It's that time of the year, again, when families across the country are messing with long strings of electrical wire, crazy light bulbs, and LEDs plus all sorts of weird objects made of ceramic, glass, metal or plastic. I was inspired to offset some of my Grinchiness by using our put-up-the-decorations day as another opportunity to use one of my new favorite materials.
Our Christmas tree stand has this nifty tiered collection of what are, essentially, big set screws, designed to hold the trunk of the tree upright in the center of the tree stand. Problem is, over time we've lost the little plastic caps from the trunk end of several of the set screws. This means the set screws tear up the bark of the tree trunk more quickly, and dig more easily into the trunk of the tree.
That can't be good.
Also, another of our tree stands, smaller, with only one tier of set screws, has a nice little conical stand-off built into the bottom of the stand, to help keep the bottom of the tree off the bottom of the stand. That way water can get into the bottom and up through the tree. The larger stand that we like to use, with two tiers of set screws, has no such stand-off.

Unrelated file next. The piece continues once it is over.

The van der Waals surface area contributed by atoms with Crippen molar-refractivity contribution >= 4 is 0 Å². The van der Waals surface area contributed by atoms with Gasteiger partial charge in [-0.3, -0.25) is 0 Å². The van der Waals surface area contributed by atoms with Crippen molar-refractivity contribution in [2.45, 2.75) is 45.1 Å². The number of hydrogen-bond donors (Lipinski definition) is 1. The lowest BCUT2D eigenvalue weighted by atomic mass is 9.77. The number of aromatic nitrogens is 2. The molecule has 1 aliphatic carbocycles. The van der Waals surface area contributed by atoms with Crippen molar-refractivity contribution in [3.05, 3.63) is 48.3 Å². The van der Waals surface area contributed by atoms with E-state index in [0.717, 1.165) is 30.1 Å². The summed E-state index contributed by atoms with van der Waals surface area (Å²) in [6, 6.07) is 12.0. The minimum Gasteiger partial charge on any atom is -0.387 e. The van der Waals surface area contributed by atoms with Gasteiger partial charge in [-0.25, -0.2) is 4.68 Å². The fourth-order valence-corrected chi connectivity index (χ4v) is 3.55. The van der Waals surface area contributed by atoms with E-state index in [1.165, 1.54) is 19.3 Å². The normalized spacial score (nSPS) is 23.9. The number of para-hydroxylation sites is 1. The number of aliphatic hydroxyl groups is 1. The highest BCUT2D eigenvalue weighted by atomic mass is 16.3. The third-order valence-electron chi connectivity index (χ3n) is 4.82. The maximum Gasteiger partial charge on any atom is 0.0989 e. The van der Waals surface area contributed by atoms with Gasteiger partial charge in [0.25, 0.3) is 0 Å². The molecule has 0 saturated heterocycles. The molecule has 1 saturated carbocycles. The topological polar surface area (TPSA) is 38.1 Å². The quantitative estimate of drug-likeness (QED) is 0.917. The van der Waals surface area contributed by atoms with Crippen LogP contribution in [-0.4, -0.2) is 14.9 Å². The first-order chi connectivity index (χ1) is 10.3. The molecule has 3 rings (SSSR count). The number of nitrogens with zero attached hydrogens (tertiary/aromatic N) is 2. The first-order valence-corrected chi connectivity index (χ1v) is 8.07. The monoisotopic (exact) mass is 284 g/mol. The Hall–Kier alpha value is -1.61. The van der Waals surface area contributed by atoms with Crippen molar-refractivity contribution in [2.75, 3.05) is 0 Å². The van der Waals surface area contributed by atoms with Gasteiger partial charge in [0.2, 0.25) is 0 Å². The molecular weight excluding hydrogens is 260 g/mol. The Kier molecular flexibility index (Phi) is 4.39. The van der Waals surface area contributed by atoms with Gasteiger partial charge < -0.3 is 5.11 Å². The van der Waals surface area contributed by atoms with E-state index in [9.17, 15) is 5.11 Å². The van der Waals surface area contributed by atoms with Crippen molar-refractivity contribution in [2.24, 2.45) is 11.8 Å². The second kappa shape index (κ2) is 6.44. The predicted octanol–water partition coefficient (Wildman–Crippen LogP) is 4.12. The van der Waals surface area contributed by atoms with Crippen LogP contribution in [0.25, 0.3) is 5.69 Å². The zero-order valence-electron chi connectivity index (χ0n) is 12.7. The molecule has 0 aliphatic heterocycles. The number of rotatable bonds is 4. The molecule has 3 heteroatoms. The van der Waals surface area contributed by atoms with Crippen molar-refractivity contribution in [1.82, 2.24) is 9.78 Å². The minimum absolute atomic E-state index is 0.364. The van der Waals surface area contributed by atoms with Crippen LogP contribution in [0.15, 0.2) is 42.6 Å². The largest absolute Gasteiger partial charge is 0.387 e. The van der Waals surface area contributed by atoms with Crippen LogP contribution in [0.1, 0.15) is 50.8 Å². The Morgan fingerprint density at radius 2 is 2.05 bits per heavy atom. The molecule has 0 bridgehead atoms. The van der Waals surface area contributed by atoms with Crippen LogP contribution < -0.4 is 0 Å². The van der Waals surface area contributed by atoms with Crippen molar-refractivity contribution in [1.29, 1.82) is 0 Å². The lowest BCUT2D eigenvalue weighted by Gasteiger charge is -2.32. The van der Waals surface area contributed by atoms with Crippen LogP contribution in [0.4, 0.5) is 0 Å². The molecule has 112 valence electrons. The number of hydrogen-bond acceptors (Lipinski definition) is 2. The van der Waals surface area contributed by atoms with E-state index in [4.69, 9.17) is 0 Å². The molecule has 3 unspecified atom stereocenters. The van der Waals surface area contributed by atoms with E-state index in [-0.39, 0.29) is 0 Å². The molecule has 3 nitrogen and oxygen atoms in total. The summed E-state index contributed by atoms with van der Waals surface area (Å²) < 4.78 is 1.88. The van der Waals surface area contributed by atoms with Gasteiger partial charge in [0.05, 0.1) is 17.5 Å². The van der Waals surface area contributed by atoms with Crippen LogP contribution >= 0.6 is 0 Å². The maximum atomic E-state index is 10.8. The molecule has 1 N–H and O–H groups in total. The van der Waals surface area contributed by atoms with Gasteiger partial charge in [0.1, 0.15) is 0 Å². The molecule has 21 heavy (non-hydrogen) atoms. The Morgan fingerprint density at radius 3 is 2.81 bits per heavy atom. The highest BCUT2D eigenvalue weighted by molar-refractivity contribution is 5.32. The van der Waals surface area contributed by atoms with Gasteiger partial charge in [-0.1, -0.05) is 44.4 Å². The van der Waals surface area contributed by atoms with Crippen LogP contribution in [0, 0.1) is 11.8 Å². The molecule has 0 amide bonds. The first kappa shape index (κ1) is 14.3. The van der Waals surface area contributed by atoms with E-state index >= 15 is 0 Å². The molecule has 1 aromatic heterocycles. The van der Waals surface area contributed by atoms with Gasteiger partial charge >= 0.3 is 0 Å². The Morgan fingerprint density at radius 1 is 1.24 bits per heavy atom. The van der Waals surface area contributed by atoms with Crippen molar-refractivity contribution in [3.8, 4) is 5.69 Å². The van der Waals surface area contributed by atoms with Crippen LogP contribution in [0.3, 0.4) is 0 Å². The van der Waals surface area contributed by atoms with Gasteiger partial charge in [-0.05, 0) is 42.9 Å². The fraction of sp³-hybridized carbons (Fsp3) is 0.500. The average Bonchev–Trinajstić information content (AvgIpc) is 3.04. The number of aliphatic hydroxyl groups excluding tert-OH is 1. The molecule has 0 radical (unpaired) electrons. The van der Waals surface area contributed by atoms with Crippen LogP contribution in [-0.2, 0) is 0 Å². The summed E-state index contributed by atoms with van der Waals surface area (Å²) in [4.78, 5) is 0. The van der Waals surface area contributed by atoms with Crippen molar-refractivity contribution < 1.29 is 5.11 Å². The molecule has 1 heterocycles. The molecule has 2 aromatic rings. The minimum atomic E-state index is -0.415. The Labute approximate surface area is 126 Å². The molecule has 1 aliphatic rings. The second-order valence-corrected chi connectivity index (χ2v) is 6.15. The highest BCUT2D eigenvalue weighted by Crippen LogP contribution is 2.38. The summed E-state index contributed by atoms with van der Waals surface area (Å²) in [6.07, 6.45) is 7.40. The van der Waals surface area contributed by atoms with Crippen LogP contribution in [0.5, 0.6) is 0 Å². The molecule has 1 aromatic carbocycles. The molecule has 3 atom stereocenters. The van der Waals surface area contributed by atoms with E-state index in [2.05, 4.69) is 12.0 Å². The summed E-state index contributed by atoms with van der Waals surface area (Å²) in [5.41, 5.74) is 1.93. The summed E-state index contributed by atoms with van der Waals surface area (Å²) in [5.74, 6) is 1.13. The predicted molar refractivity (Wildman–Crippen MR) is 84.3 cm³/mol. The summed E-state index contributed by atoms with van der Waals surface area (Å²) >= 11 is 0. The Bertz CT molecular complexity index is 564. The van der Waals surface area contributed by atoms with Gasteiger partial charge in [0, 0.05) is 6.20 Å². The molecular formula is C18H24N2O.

I made a mold out of some polymer clay using the OEM green cap and made one PCL cap with the mold. Using polymer clay this way is something I've been meaning to try. Sad to say, that approach still needs a little work--I had a lot of trouble with the PCL locking into small imperfections in the mold. The rest of the replacement caps I made by just pressing warm PCL around the ends of the set screws, free form, and then letting them cool and harden in place.
I also made a little PCL stand-off to put in the bottom of the tree, with a little "spider" consisting of two crossed PCL rods to help keep it near the center of the bottom of the well of the stand.
Here they are, all together:
The caps seem to have worked pretty well. The spider kept slipping out of place as I was trying to get the stand fit onto the tree. Next year maybe I'll try putting something soft and sticky on the ends to help with more of a press-fit, either some sort of generic silicone caulk or some Sugru or something.